Better Than the Movie: The Hunger Games

Better Than the Movie: The Hunger Games


The Hunger Games by Suzanne Collins

Imagine a future America where a central government rules all with an iron fist, fed by the tribute of 12 subjugated colonies. Those in the capital city live lives of ease, abundance and entertainment at the expense of the colonists, who struggle against nature every day to survive. This is the life of the teenage Katniss, a girl who risks punishment for excursions beyond the electric fence to find food for her widowed mother and young sister.

Her slow trudge toward a bleak future is suddenly interrupted when her sister’s name is drawn to compete in the annual Hunger Games, and Katniss volunteers in her sibling’s place. The rules of the Hunger Games are simple. Twenty-four teens from the 12 colonies are chosen to fight to the death in an arena of diabolical design, their every word and action televised to a riveted nation. Because the colony of the winning contestant receives extra food allotments for an entire year, the full attention of the colonies focuses on the outcome.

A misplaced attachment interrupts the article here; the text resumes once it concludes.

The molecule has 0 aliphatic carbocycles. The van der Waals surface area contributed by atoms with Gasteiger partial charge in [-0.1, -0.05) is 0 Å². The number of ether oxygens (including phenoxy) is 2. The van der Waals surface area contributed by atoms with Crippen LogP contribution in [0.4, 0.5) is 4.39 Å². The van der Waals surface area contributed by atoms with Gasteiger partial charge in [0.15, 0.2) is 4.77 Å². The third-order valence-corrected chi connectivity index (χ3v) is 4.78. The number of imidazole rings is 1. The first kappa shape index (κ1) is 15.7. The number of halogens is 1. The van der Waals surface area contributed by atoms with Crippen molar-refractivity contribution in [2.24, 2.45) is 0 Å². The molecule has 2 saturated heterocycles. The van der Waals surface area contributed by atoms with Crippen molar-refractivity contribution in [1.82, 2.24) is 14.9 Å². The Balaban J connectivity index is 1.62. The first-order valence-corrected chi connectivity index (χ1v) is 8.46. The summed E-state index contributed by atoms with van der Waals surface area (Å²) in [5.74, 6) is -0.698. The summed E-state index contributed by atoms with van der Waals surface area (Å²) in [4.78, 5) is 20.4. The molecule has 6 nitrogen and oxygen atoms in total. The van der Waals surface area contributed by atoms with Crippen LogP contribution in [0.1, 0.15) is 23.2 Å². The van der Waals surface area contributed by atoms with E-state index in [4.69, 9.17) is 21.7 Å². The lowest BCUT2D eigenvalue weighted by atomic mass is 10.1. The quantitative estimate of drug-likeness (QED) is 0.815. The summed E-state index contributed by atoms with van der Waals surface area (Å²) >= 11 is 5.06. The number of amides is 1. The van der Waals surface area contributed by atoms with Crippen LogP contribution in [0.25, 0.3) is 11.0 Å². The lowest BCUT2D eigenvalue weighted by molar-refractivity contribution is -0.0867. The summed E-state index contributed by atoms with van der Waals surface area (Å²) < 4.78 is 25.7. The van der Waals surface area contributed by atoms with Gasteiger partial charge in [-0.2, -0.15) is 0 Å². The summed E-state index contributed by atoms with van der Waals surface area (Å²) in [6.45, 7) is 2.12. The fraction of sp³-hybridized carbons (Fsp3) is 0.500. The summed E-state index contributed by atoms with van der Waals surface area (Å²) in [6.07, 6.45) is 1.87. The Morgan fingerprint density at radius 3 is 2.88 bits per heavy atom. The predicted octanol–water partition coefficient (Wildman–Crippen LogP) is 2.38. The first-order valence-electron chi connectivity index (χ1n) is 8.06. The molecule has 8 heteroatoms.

The story follows Katniss through her preparation and competition. Although she wishes only to survive, Katniss’ ingenuity, selflessness, and defiance soon earn the admiration of viewers across the nation. She slowly becomes that which the Capital fears the most: a symbol of rebellious hope to the oppressed colonies. Even if she survives the games, she may not survive the wrath of the central government.


Much has been said about the Hunger Games trilogy – that it is a knock-off of previous works, that it is simplistic in its view of humanity, that it is little more than a moral parable. The critics, however, have missed the bigger picture. Ms. Collins has painted a portrait of an America not far removed from our own – one where the oppression of race has been replaced by the oppression of class, and where the divide between the ‘haves’ and ‘have-nots’ has grown deep. She achieves what every author should – to have the reader care deeply for the main character, and to have the reader think deeply about the circumstances and actions of that character. This novel is a tremendous mixture of action and relationships, and should not be missed by any teen reader.

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